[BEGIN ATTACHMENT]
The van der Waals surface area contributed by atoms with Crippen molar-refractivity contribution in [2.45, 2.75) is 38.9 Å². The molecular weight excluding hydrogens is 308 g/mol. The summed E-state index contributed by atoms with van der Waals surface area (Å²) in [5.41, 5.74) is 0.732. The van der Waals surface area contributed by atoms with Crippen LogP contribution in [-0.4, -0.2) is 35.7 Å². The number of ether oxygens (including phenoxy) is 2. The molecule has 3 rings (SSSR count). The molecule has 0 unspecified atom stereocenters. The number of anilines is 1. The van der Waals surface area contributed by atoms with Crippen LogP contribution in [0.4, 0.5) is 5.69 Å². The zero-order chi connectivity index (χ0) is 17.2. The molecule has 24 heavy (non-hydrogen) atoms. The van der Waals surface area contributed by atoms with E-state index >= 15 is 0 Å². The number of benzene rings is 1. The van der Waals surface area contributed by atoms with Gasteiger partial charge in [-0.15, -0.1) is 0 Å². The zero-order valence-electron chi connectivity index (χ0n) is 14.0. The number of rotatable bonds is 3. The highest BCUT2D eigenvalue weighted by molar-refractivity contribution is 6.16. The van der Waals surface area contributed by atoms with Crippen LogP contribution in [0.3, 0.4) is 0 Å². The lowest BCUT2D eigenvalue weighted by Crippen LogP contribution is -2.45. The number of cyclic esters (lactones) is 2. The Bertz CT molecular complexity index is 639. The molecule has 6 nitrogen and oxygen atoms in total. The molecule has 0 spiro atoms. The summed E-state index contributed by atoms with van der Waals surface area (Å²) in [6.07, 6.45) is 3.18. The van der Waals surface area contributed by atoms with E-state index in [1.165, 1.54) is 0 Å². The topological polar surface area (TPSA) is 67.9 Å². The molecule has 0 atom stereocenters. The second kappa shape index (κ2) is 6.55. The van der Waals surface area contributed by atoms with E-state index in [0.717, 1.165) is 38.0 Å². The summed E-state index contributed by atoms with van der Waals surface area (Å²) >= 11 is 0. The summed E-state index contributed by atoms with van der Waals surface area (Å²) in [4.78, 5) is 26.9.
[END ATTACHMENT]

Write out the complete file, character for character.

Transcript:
The van der Waals surface area contributed by atoms with Crippen molar-refractivity contribution in [2.45, 2.75) is 38.9 Å². The molecular weight excluding hydrogens is 308 g/mol. The summed E-state index contributed by atoms with van der Waals surface area (Å²) in [5.41, 5.74) is 0.732. The van der Waals surface area contributed by atoms with Crippen LogP contribution in [-0.4, -0.2) is 35.7 Å². The number of ether oxygens (including phenoxy) is 2. The molecule has 3 rings (SSSR count). The molecule has 0 unspecified atom stereocenters. The number of anilines is 1. The van der Waals surface area contributed by atoms with Crippen LogP contribution in [0.4, 0.5) is 5.69 Å². The zero-order chi connectivity index (χ0) is 17.2. The molecule has 24 heavy (non-hydrogen) atoms. The van der Waals surface area contributed by atoms with E-state index >= 15 is 0 Å². The number of benzene rings is 1. The van der Waals surface area contributed by atoms with Gasteiger partial charge in [-0.15, -0.1) is 0 Å². The zero-order valence-electron chi connectivity index (χ0n) is 14.0. The number of rotatable bonds is 3. The highest BCUT2D eigenvalue weighted by molar-refractivity contribution is 6.16. The van der Waals surface area contributed by atoms with Crippen LogP contribution in [0.3, 0.4) is 0 Å². The lowest BCUT2D eigenvalue weighted by Crippen LogP contribution is -2.45. The number of cyclic esters (lactones) is 2. The Bertz CT molecular complexity index is 639. The molecule has 6 nitrogen and oxygen atoms in total. The molecule has 0 spiro atoms. The summed E-state index contributed by atoms with van der Waals surface area (Å²) in [6.07, 6.45) is 3.18. The van der Waals surface area contributed by atoms with E-state index in [1.165, 1.54) is 0 Å². The topological polar surface area (TPSA) is 67.9 Å². The molecule has 0 atom stereocenters. The second kappa shape index (κ2) is 6.55. The van der Waals surface area contributed by atoms with E-state index in [0.717, 1.165) is 38.0 Å². The summed E-state index contributed by atoms with van der Waals surface area (Å²) >= 11 is 0. The summed E-state index contributed by atoms with van der Waals surface area (Å²) in [4.78, 5) is 26.9.